The start of a new year is the perfect time to begin thinking strategically about taxes. With 2019 right around the corner, here are a few moves to plan on making.
1. Figure out whether you'll take the standard deduction or itemize
Tax filers have two options when preparing their returns: They can itemize their deductions or take the standard deduction dictated by the Internal Revenue Service. In 2018, the standard deduction nearly doubled from what it was the previous year, and in 2019, it's going up again to $12,200 for individuals and $24,400 for married couples filing jointly. As such, a large number of filers are less likely to itemize on their returns given these increased limits.
Now, if you expect your itemized deductions to total $10,000 in 2019 and you’re a couple filing jointly, you can write off the idea of itemizing, since claiming the standard deduction will be a no-brainer. But if you find that you’re on the fence when you sit down to do your 2018 taxes, you might consider bunching some deductions in 2019 so that itemizing makes sense that year.
Let's say you're a joint filer who racked up $23,500 in eligible deductions in 2018, and you expect to hit that same limit again in 2019. A few more charitable donations or deductible medical procedures might put you over the edge for the 2019 tax year, in which case you might choose to accelerate some expenses from 2020 into 2019. Therefore, the sooner you decide whether you intend to itemize on your 2019 return, the better positioned you’ll be to make decisions that help you capitalize the most on that move.
2. Check your withholding
Most Americans didn't update their tax withholding in 2018 despite the fact that the IRS has been urging filers to do so following the massive tax overhaul that took effect earlier in the year. Why is this a problem? The purpose of withholding is to pay the IRS its share of your earnings throughout the year so that you don't owe too much come tax time. At the same time, you don't want to overpay your taxes during the year and give the IRS too much of your money up front, because in doing so, you lose the ability to use that money when you might need it. But by not checking your withholding, you're risking either scenario, and that's just not great for your finances either way.
A better bet: Check your withholding in early 2019 so that you can make adjustments as necessary. This will help you avoid underpaying or overpaying your taxes in the coming year.
3. Figure out if your first required minimum distribution is due
If you have retirement savings in a tax-advantaged plan other than a Roth IRA, required minimum distributions (RMDs) are, unfortunately, something you need to worry about. The IRS doesn't want seniors' retirement savings to sit and grow in a tax-advantaged fashion indefinitely, and so once you turn 70 1/2, you're required to start removing a portion of your account each year (that amount is based on your account balance coupled with your life expectancy).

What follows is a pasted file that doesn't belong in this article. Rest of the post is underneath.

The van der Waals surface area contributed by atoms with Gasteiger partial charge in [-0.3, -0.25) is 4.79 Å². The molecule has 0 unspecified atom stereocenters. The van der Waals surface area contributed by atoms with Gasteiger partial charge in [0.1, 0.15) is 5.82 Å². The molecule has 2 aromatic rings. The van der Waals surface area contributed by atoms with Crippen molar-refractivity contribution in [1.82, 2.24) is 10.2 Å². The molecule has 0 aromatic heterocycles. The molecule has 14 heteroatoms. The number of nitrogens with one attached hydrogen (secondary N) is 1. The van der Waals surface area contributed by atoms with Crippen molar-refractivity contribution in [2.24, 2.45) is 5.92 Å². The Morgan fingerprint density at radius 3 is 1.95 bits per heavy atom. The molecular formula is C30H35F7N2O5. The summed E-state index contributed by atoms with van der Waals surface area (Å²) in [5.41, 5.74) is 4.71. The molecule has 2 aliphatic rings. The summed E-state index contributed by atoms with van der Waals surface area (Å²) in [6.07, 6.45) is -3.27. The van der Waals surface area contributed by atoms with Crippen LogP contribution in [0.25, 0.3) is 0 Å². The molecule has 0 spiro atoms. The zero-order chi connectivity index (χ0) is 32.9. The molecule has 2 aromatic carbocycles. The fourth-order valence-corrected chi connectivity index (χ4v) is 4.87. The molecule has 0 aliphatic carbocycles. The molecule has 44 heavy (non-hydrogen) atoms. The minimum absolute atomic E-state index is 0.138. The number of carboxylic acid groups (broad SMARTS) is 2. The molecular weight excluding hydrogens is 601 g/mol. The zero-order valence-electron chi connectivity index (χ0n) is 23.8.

Normally, RMDs are due by Dec. 31 each year, but if you turned or are turning 70 1/2 at any point in 2018, you'll need to take your first one by April 1, 2019. Mark that date on your calendar if it applies to you, because if you fail to take your RMD in time, you risk forfeiting 50% of that amount to the IRS.
4. Evaluate your portfolio
December has been a volatile month for the stock market, so if you have investments, there's a good chance you've been seeing some losses on paper in recent weeks. And while you don't want to act too hastily by liquidating your holdings and taking too many actual losses, a few losses might do you some good early on in the coming year.
That's because those losses can be used to offset gains, so if the market picks back up over the course of 2019 and you're able to make money on other investments, you can use your losses to offset those gains. You can also apply up to $3,000 worth of losses to offset your ordinary income, so if you're getting a raise in 2019, taking an investment loss is a good way to cancel out some of its potentially negative tax implications. Therefore, if you evaluate your portfolio and determine that some of your stocks are underperforming, it might make sense to unload them early on in the year.
Your goal in any given year should be to pay as little in taxes as possible. Follow these tips, and you might keep more of your hard-earned money in 2019.
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